Two new, pivotal foreclosure cases were decided this month by the Massachusetts Supreme Court that could have an impact on foreclosure cases here in California.
In U.S. Bank N.A. v. Ibanez and Wells Fargo Bank NA v. LaRace, the lenders foreclosed on the mortgages secured by the properties owned by Ibanez and the LaRaces. Both properties reverted back to the lenders. The lenders brought an action to perfect title in order to sell the properties. Both Ibanez and the LaRaces argued that the lenders did not have the authority to foreclose. Under Massachusetts foreclosure law (as in most states, including California) only the present holder of the mortgage is authorized to foreclose, and the statutory law must be strictly followed because there is no judicial oversight. If the Notice of Sale does not identify the current holder of the note at the time of the notice and sale, the Notice of Sale is void. In Ibanez and LaRace, the Court noted that this often occurs when the party is identified as the “beneficiary” in the Notice of Default or the Notice of Sale, but later it is learned through Fannie Mae and Freddie Mac that the beneficiary as stated is not the real owner of the loan.
The Massachusetts Supreme Court held that the lender must prove that it has authority to foreclose. In both Ibanez and LaRace, U.S. Bank and Wells Fargo Bank were assignees of the original mortgages only. Therefore, they had authority to exercise the power of sale contained in the original mortgages if they were the assignees at the time of the Notice of Sale and foreclosure sale. The court went on to discuss what is required to prove ownership of securitized loans (loans that are pooled with other loans and assigned to a securitized trust), as was the case in Ibanez. The court held that an executed agreement that assigns the pool of mortgages, and contains a schedule of the loans clearly identifying the mortgage at issue may be sufficient. However, the court stressed that there must be proof that the assignment was made by a party that itself held the mortgage. U.S. Bank and Wells Fargo argued that because they held the notes, they had sufficient financial interest in the mortgages to allow them to foreclose. The Massachusetts Supreme Court rejected this argument stating, “Where a note has been assigned but there is no written assignment of the mortgage underlying the note, the assignment of the note does not carry with it the assignment.” The court went onto note that in most cases there is never any proof that the securitized loan trustee ever has the original note properly endorsed and assigned.
Ultimately, in Ibanez and LaRace, the court held that, “the Plaintiffs (U.S. Bank and Wells Fargo Bank) did not demonstrate that they were the holders of the mortgages at the time they foreclosed on the properties and therefore, failed to demonstrate that they acquired fee simple title to these properties by purchasing them at a foreclosure sale.” The court also held that the foreclosure sales were void. To add insult to injury, the court further held that because U.S. Bank and Wells Fargo Bank failed to abide by well-established case law and statutes, this holding would apply retroactively to all previous foreclosures conducted by both banks. This ruling could affect to thousands of properties foreclosed upon by U.S. Bank and Wells Fargo Bank.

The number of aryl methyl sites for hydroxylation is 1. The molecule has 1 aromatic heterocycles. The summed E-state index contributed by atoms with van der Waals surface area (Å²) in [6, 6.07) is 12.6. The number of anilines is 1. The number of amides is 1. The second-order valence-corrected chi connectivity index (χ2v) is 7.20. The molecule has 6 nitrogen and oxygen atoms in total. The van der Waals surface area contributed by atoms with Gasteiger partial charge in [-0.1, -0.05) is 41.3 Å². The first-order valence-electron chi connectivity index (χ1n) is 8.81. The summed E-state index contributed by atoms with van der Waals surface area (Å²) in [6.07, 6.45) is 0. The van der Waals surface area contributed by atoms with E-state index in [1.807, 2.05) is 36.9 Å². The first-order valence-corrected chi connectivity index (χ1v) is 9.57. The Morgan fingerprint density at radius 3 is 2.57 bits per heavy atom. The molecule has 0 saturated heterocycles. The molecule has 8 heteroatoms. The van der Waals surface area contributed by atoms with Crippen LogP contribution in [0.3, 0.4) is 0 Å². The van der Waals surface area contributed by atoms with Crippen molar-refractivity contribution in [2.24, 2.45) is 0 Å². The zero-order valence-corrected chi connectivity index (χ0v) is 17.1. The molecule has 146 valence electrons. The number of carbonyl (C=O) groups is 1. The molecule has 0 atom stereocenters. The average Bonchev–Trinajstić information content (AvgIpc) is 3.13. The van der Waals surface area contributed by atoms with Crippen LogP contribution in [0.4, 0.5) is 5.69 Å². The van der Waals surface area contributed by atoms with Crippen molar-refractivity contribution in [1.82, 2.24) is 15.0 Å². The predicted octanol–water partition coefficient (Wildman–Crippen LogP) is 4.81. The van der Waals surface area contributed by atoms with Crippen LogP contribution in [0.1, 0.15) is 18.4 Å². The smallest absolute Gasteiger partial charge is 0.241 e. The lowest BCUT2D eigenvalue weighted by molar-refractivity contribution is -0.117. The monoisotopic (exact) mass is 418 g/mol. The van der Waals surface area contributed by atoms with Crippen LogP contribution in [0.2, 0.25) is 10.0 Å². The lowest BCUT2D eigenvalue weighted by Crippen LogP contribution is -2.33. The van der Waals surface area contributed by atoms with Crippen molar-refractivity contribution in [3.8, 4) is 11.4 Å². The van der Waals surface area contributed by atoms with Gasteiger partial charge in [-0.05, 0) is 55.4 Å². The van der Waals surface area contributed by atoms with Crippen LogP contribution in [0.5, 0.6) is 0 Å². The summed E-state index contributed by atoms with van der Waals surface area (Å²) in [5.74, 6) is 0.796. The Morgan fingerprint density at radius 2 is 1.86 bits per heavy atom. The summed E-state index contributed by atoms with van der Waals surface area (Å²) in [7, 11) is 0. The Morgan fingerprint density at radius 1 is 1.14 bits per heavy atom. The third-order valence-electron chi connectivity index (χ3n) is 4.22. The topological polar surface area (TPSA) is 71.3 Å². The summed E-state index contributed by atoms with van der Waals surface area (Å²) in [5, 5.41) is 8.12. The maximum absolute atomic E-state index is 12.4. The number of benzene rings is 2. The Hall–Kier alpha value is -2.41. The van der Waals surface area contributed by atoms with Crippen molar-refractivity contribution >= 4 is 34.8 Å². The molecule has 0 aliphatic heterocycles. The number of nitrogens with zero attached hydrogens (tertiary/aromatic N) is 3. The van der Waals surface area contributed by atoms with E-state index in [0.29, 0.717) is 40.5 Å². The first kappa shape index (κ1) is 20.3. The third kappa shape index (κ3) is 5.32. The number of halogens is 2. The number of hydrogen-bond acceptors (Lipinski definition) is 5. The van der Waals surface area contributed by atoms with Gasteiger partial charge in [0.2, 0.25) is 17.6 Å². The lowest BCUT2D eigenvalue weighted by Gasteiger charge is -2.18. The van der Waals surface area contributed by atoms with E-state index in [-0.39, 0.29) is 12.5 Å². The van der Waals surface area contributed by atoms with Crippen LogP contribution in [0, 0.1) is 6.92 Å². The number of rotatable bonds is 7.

Even though Massachusetts law is not controlling in California, California courts can look to this ruling when addressing similar issues, which may impact California foreclosure cases. Here is the Massachusetts Supreme Court standard that may impact California law in the future:
- Foreclosures must be done by the real party in interest;
- Chain of title must be perfected, meaning all assignments of the mortgage must be in order;
- All documents have to be proper at the time of the foreclosure proceedings or the foreclosure can be deemed improper, and
- Mere possession of the Note is not enough – lenders must demonstrate that they have proper standing to foreclose.
It should be noted that currently in California, the courts have rejected the argument raised by borrowers that lenders have to produce the original note in order to have standing to foreclose. However, it will be interesting to see how this new ruling by the Massachusetts Supreme Court, will affect future foreclosure cases in California and other states.
Application to REALTORS®:
- If this ruling is applied here in California, foreclosures will be harder to complete, which will impact the REO market with less inventory;
- REALTORS® may see an increase in short sales and loan modifications; and
- REALTORS® should always advise their buyers to obtain their own owner’s title insurance policy to protect themselves in the event it is later proven that the property had defective title at the time of the foreclosure sale.